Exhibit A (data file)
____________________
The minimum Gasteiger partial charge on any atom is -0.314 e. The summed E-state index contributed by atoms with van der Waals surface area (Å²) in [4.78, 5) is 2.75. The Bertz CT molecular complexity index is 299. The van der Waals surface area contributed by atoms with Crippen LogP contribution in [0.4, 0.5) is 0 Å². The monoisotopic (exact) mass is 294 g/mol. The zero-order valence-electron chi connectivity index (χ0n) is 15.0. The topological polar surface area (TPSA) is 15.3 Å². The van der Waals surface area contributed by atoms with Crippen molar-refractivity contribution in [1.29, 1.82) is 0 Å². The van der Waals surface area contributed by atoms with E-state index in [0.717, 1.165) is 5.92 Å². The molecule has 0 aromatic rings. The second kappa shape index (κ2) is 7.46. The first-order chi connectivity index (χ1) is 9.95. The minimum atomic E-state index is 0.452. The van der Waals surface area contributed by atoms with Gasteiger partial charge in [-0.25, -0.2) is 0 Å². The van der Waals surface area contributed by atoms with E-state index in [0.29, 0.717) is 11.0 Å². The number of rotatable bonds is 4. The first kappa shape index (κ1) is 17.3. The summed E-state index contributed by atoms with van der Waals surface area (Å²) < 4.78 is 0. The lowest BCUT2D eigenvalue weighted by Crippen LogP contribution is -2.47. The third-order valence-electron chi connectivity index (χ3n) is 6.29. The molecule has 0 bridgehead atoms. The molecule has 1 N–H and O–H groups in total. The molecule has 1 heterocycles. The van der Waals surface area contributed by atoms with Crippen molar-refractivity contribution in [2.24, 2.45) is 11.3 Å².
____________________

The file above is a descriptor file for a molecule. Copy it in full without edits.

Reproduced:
The minimum Gasteiger partial charge on any atom is -0.314 e. The summed E-state index contributed by atoms with van der Waals surface area (Å²) in [4.78, 5) is 2.75. The Bertz CT molecular complexity index is 299. The van der Waals surface area contributed by atoms with Crippen LogP contribution in [0.4, 0.5) is 0 Å². The monoisotopic (exact) mass is 294 g/mol. The zero-order valence-electron chi connectivity index (χ0n) is 15.0. The topological polar surface area (TPSA) is 15.3 Å². The van der Waals surface area contributed by atoms with Crippen molar-refractivity contribution in [1.29, 1.82) is 0 Å². The van der Waals surface area contributed by atoms with E-state index in [0.717, 1.165) is 5.92 Å². The molecule has 0 aromatic rings. The second kappa shape index (κ2) is 7.46. The first-order chi connectivity index (χ1) is 9.95. The minimum atomic E-state index is 0.452. The van der Waals surface area contributed by atoms with Gasteiger partial charge in [-0.25, -0.2) is 0 Å². The van der Waals surface area contributed by atoms with E-state index in [0.29, 0.717) is 11.0 Å². The number of rotatable bonds is 4. The first kappa shape index (κ1) is 17.3. The summed E-state index contributed by atoms with van der Waals surface area (Å²) < 4.78 is 0. The lowest BCUT2D eigenvalue weighted by Crippen LogP contribution is -2.47. The third-order valence-electron chi connectivity index (χ3n) is 6.29. The molecule has 0 bridgehead atoms. The molecule has 1 N–H and O–H groups in total. The molecule has 1 heterocycles. The van der Waals surface area contributed by atoms with Crippen molar-refractivity contribution in [2.24, 2.45) is 11.3 Å².